North American is incorrect. Canadians will get offended if you call them American. Like I said, it’s a different concept, and nothing to get all worked up about.
Ironically, every time that a Colombian wants to promote whatever they’re selling as “the best” or “high quality,” they won’t hesitate to claim that the tires are “llantas americanas,” and the sellers of treats on the buses always make sure to point out that they’re selling “chocolate americano.”
The logic according to Latinos goes, that since everyone in the Western Hemisphere is living in America, that everyone here is American. With that reasoning I draw two conclusions that have left Colombians baffled:
1. If everyone in the Western Hemisphere, from Canada to Argentina, is technically American, then so are the people in the United States, so it’s technically correct for estadounidenses to refer to themselves as American and nobody has the justification for getting upset.
2. If everyone who lives in America is American, and residents of Colombia are called Colombians in honor of Christopher Columbus, then surely everyone who lives in this hemisphere, which was supposedly “discovered” by Christopher Columbus, should by all rights also be called Colombian.
Nevertheless, according to Latinos, a person in the United States cannot call themselves American, nor are we allowed to call ourselves Colombian because that designation already exists for the people in Colombia.
The point is, we mean no harm or offense when we refer to ourselves as American. In fact, we wish we were given a name more original.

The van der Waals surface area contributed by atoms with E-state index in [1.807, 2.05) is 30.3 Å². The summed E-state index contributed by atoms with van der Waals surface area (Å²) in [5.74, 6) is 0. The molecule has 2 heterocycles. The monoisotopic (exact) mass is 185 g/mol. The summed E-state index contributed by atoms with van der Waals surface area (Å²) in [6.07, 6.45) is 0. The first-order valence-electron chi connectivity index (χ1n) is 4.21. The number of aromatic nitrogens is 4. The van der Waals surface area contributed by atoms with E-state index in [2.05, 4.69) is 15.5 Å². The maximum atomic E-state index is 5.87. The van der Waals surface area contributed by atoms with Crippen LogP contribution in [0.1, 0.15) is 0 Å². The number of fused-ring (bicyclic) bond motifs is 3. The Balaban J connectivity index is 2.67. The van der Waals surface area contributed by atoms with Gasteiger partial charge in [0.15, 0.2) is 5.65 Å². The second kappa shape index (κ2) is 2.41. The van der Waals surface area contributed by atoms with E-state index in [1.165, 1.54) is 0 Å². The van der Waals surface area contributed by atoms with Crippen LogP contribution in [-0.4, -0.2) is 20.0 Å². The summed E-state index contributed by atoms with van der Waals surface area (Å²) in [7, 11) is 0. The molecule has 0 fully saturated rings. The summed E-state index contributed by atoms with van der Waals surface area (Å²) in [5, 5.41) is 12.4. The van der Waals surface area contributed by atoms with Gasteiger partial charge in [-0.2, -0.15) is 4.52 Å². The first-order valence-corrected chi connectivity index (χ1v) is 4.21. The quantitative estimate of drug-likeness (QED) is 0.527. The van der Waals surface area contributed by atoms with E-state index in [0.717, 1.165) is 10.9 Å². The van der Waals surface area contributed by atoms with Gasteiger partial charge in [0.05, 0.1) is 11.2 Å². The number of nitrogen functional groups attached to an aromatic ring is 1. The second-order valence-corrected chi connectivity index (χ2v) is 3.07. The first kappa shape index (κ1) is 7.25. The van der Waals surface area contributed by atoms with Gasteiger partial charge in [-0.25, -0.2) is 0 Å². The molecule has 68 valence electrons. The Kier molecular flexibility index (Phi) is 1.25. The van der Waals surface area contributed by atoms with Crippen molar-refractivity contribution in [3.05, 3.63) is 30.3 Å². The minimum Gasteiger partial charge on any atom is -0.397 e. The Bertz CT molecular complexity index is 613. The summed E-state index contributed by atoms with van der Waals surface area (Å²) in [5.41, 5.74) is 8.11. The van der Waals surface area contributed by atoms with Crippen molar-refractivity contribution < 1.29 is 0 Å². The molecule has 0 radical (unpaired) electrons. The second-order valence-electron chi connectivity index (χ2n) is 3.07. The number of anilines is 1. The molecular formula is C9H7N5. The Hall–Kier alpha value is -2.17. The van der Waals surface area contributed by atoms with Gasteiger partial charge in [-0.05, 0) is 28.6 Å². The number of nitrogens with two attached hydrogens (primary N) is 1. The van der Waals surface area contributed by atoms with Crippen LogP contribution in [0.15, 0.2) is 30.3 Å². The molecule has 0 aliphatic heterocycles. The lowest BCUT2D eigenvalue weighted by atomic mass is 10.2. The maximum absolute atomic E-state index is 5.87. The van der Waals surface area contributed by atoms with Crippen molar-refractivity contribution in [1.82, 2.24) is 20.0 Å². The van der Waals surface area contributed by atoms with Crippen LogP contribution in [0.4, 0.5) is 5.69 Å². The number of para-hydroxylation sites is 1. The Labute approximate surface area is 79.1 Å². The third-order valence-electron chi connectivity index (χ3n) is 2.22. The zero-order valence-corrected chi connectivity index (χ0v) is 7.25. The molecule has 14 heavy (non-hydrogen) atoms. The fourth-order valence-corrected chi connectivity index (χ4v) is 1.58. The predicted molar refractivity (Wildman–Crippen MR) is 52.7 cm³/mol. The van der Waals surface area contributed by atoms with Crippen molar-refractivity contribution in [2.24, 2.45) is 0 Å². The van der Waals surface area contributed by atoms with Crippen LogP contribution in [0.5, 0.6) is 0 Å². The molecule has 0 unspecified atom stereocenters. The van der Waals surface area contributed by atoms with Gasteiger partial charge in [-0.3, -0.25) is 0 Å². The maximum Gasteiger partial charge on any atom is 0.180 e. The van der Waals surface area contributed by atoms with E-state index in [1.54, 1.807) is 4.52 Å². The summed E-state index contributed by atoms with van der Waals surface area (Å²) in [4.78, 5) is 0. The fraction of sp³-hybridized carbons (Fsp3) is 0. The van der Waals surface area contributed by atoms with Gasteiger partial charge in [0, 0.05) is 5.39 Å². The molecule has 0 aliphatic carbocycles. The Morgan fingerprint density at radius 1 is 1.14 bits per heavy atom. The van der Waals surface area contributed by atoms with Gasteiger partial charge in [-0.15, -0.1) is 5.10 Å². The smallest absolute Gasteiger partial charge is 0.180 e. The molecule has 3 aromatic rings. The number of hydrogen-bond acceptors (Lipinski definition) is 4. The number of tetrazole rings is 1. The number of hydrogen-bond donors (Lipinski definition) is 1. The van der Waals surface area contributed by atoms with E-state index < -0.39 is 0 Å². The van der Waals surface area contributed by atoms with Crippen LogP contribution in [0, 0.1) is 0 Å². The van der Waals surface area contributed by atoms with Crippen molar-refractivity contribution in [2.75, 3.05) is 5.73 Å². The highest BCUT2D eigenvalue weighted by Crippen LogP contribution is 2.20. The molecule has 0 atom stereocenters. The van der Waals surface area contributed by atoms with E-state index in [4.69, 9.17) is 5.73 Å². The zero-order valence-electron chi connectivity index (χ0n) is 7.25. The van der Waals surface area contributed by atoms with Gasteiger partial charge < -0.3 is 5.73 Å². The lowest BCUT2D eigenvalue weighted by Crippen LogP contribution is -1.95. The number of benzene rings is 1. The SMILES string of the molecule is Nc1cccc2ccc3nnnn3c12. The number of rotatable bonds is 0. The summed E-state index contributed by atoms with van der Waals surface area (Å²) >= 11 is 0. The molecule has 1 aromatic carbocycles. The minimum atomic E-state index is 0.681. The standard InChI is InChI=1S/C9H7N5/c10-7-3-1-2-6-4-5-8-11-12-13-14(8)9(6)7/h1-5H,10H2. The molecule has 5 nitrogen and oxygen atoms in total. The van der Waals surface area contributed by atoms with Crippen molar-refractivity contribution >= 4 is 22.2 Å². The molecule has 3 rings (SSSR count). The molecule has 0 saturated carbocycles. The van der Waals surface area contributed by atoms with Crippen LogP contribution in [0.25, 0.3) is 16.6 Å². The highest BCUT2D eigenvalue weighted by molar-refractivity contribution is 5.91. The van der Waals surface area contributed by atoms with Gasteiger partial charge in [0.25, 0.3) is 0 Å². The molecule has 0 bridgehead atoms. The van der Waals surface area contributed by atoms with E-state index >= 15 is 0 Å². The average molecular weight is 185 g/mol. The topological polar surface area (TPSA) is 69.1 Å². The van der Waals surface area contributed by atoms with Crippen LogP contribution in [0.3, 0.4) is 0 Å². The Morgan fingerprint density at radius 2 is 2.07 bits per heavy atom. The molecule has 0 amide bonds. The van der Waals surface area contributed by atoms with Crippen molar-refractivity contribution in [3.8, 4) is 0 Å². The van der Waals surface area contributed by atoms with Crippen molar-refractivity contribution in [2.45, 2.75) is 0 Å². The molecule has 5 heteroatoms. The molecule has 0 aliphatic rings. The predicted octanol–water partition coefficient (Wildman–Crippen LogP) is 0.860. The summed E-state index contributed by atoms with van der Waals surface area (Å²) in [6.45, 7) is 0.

Bicycle lanes are for BIKES
Why numerous people insist on strolling slowly, walking their dogs or even pushing a baby carriage in these specifically designated lanes is beyond me, but many people simply seem to be oblivious to the fact that there’s always a perfectly good sidewalk adjacent to the bike lanes.
People will likewise step out in front of cyclists, crossing the bike lanes without as much as a glance, as if they were jaywalking.
To make matters worse, most people do not react happily when a cyclist calls out ahead to ask for a “permiso” and try to clear the path. For a country so obsessed with cycling, one would think that urban cyclists would be shown more consideration.
If you’re on your bike, be prepared to stop, sometimes unexpectedly.
In many foreign cultures there is nothing cruder or more disrespectful than interrupting someone’s lunch or conversation in order to try to sell them something.
Unfortunately if one chooses to eat on the patio outside a restaurant or on a table next to the sidewalk in Medellín, this is par for the course.
DVDs, USBs, watches, grasshoppers made out of reeds… even fishing poles. Diners are solicited mid-bite or interrupted mid-conversation and are (sometimes aggressively) offered anything imaginable, and it is rare for the restaurant’s employees to come to the rescue and request that their customers be left alone.
Just say, “Gracias,” sometimes several times, and they’ll eventually leave you alone. If that doesn’t work, ask for help from the restaurant staff.
The shoe-shiner points to my work shoes as I walk by, tells me three times that he wants to clean my shoes, I tell him, “Gracias,” I like them dirty like this and that I’m in a hurry.
He calls after me once I’m a half-block ahead, asks me if he can ask me a question, I think why not, a bit of cultural exchange would be nice, and so I walk back to the shoe-shiner, who pauses, smiles, and repeats, “Can I clean your shoes?”
Try to be patient with them. They make only 1,000 pesos ($0.50) per customer.
Stay tuned for Part Two of this four-part series next week.
About the Author: John Knox Seagle, an English teacher and five-year Medellín resident from the United States.